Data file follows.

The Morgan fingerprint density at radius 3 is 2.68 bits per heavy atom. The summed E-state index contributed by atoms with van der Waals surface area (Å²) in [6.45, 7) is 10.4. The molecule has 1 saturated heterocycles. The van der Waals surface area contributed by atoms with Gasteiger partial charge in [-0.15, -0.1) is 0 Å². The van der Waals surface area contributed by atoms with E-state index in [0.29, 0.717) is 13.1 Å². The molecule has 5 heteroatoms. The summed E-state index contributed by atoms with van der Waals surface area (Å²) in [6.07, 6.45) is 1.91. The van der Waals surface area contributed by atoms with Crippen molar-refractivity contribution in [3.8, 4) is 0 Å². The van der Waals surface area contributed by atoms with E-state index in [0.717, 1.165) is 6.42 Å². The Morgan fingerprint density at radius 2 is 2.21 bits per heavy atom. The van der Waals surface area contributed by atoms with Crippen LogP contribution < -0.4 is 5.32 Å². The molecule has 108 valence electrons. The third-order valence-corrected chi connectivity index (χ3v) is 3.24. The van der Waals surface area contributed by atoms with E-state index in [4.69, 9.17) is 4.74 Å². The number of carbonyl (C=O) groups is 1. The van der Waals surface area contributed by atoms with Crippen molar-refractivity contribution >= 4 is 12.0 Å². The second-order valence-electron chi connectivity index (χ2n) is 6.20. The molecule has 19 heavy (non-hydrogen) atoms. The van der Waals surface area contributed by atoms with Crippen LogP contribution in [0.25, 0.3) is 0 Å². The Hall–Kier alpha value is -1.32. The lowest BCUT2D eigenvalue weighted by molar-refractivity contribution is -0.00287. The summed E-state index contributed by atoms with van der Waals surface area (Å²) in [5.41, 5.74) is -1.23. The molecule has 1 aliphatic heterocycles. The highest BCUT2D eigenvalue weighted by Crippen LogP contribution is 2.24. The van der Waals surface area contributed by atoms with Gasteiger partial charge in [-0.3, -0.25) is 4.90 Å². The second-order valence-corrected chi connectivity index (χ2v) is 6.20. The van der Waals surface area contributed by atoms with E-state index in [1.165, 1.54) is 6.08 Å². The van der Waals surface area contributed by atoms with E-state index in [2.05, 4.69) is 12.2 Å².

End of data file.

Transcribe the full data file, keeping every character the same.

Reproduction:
The Morgan fingerprint density at radius 3 is 2.68 bits per heavy atom. The summed E-state index contributed by atoms with van der Waals surface area (Å²) in [6.45, 7) is 10.4. The molecule has 1 saturated heterocycles. The van der Waals surface area contributed by atoms with Gasteiger partial charge in [-0.15, -0.1) is 0 Å². The van der Waals surface area contributed by atoms with E-state index in [0.29, 0.717) is 13.1 Å². The molecule has 5 heteroatoms. The summed E-state index contributed by atoms with van der Waals surface area (Å²) in [6.07, 6.45) is 1.91. The van der Waals surface area contributed by atoms with Crippen molar-refractivity contribution in [3.8, 4) is 0 Å². The van der Waals surface area contributed by atoms with E-state index in [0.717, 1.165) is 6.42 Å². The Morgan fingerprint density at radius 2 is 2.21 bits per heavy atom. The van der Waals surface area contributed by atoms with Crippen LogP contribution < -0.4 is 5.32 Å². The molecule has 108 valence electrons. The third-order valence-corrected chi connectivity index (χ3v) is 3.24. The van der Waals surface area contributed by atoms with E-state index in [4.69, 9.17) is 4.74 Å². The number of carbonyl (C=O) groups is 1. The van der Waals surface area contributed by atoms with Crippen molar-refractivity contribution >= 4 is 12.0 Å². The second-order valence-electron chi connectivity index (χ2n) is 6.20. The molecule has 19 heavy (non-hydrogen) atoms. The van der Waals surface area contributed by atoms with Crippen LogP contribution in [0.25, 0.3) is 0 Å². The Hall–Kier alpha value is -1.32. The lowest BCUT2D eigenvalue weighted by molar-refractivity contribution is -0.00287. The summed E-state index contributed by atoms with van der Waals surface area (Å²) in [5.41, 5.74) is -1.23. The molecule has 1 aliphatic heterocycles. The highest BCUT2D eigenvalue weighted by Crippen LogP contribution is 2.24. The van der Waals surface area contributed by atoms with Gasteiger partial charge in [-0.3, -0.25) is 4.90 Å². The second-order valence-corrected chi connectivity index (χ2v) is 6.20. The van der Waals surface area contributed by atoms with E-state index in [1.165, 1.54) is 6.08 Å². The van der Waals surface area contributed by atoms with E-state index in [2.05, 4.69) is 12.2 Å².